Posted In: Va'era, Moses, Speech, Well Being Posted On: December 27,2013
In this section, Moses was concerned that the Israelites would not believe that he communicated directly with God. What we can take from this is that in essence, we are talking about humanity today. Moses said that if the Israelites do not listen to him, how would Pharaoh listen? On one level, these verses teach us that we must first tackle our own problems before going after the larger issues; we must first convince ourselves of the purity of our intentions and our sincerity before taking on the world. The Zohar explains that besides expressing the humility of his nature through his words to God, Moses was saying that the Israelites were not familiar with his level of consciousness. He was implying that words would have no meaning to them, since his understanding is beyond words; the Light that is not in the realm of physical reality. We cannot accomplish miracles without an understanding that the non-rational, metaphysical part of our consciousness is the only aspect that will... Read More
The Zohar raises the question regarding the first verse of the portion of Shemot. The English, as well as other translations, says “These are the names of the sons of Israel who came into Egypt,” but the word haba’im does not mean “came.” If you know Hebrew you know that the word ba’im is not in past tense, but the present, it could almost be in the future tense. Did we not read in the previous portion that Jacob, Joseph and everyone else died, so what does it mean that these are the names of the children of Israel that come now? The Zohar also reminds us that the Bible begins by using the elevated name of Jacob, which is “Israel,” and then later uses the name “Jacob.” What is the significance of interchanging these names? How many times does the Bible have to tell us they came? In the Book of Genesis we were told that Jacob went down to Egypt, so what is the Bible indicating to us? Viewed superficially, these verses do not make sense, so we must look to the Zohar, which says that... Read More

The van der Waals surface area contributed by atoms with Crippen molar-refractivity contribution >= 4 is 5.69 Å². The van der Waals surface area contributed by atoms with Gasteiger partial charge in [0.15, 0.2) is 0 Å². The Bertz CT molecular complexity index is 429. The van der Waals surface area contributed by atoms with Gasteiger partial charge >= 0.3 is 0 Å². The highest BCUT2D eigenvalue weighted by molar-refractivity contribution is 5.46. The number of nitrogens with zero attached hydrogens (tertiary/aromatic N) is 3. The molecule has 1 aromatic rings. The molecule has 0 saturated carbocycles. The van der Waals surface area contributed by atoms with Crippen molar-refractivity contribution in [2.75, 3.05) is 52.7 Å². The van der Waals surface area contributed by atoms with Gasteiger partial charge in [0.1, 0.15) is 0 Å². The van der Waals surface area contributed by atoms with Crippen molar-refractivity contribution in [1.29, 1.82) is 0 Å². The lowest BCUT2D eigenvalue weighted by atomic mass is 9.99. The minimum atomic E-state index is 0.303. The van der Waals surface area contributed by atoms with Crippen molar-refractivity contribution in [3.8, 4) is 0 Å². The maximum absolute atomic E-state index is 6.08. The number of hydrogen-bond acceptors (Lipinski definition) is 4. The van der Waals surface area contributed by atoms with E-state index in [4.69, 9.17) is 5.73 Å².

The first verse of Vayechi says that Jacob lived in the land of Egypt for 17 years. The Zohar asks why do we have to know that Jacob went down to Egypt and lived there for 17 years, when obviously, from the previous portion, we know that he was living there. Here the Zohar give us the remarkable revelation that the prophecy Jacob achieved in Egypt, like the prophecy of Moses, who lived the crux of his life outside Israel, was of a level of consciousness that no other prophet ever came close to achieving. They both gained the level of understanding and consciousness known as nevua only because they were outside of the land of Israel. We know the power of the land of Israel and why it is called the Holy Land is because it is where the center of energy is located. If Israel is where we can draw the maximum intensity of energy, why does the Zohar conclude that Vayechi Yacov or “and Jacob lived,” means that Jacob revealed all of life’s existence—past, present and future, from the beginning... Read More
Never, in 48 years, have I been without a Zohar, it is that important. But sometimes we do forget the importance of the Zohar, which is the only answer. In the portion of Vayigash, the Bible says that Yehuda “came close” to Joseph and began to plead with him about the destiny (the judgment) that would be forthcoming on his younger brother Benjamin, who was accused of being a thief. Yehuda began to repeat everything that was mentioned in the previous portion concerning his family, his brothers, and his father. He went on and on, and they all began to cry, and then Joseph revealed who he was and beckoned that his father be brought down to Egypt to him. If we are to simply glance over any translation of this biblical story, the Zohar says it reveals nothing because in almost every verse there are contradictions, and ridiculous statements. For instance, why did Joseph, knowing his father was in pain for 17 years, finally reveal himself now? What is this all about? Why do we persist in... Read More

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Rav Berg, Spiritual leader of the Kabbalah Centre, has made it his life’s mission to reveal and make relevant the teachings of Kabbalah. He and his wife, Karen Berg, opened the doors of The Kabbalah Centre to all who desire to learn these universal principles. Read Rav Berg's Bio

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